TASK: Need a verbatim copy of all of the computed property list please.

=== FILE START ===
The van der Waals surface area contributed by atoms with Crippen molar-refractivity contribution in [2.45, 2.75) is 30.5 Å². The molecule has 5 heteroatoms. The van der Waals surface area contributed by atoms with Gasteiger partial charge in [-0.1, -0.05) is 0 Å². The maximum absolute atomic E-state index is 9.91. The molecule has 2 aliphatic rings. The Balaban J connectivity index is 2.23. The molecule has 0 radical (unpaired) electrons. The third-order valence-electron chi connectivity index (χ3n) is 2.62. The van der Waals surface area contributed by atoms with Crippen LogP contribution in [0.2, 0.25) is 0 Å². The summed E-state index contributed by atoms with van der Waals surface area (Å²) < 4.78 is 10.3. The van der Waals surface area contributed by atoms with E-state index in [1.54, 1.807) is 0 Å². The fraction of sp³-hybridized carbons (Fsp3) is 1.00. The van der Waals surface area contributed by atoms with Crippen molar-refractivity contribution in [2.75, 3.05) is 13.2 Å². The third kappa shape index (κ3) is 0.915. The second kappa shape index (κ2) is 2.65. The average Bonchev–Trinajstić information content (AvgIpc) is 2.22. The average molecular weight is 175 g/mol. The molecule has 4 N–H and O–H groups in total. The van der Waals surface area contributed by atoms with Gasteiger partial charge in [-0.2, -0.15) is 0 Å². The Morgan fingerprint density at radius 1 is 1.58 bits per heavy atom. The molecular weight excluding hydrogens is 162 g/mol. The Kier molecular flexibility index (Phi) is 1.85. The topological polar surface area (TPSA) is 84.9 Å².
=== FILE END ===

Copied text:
The van der Waals surface area contributed by atoms with Crippen molar-refractivity contribution in [2.45, 2.75) is 30.5 Å². The molecule has 5 heteroatoms. The van der Waals surface area contributed by atoms with Gasteiger partial charge in [-0.1, -0.05) is 0 Å². The maximum absolute atomic E-state index is 9.91. The molecule has 2 aliphatic rings. The Balaban J connectivity index is 2.23. The molecule has 0 radical (unpaired) electrons. The third-order valence-electron chi connectivity index (χ3n) is 2.62. The van der Waals surface area contributed by atoms with Crippen LogP contribution in [0.2, 0.25) is 0 Å². The summed E-state index contributed by atoms with van der Waals surface area (Å²) < 4.78 is 10.3. The van der Waals surface area contributed by atoms with E-state index in [1.54, 1.807) is 0 Å². The fraction of sp³-hybridized carbons (Fsp3) is 1.00. The van der Waals surface area contributed by atoms with Crippen molar-refractivity contribution in [2.75, 3.05) is 13.2 Å². The third kappa shape index (κ3) is 0.915. The second kappa shape index (κ2) is 2.65. The average Bonchev–Trinajstić information content (AvgIpc) is 2.22. The average molecular weight is 175 g/mol. The molecule has 4 N–H and O–H groups in total. The van der Waals surface area contributed by atoms with Gasteiger partial charge in [-0.2, -0.15) is 0 Å². The Morgan fingerprint density at radius 1 is 1.58 bits per heavy atom. The molecular weight excluding hydrogens is 162 g/mol. The Kier molecular flexibility index (Phi) is 1.85. The topological polar surface area (TPSA) is 84.9 Å².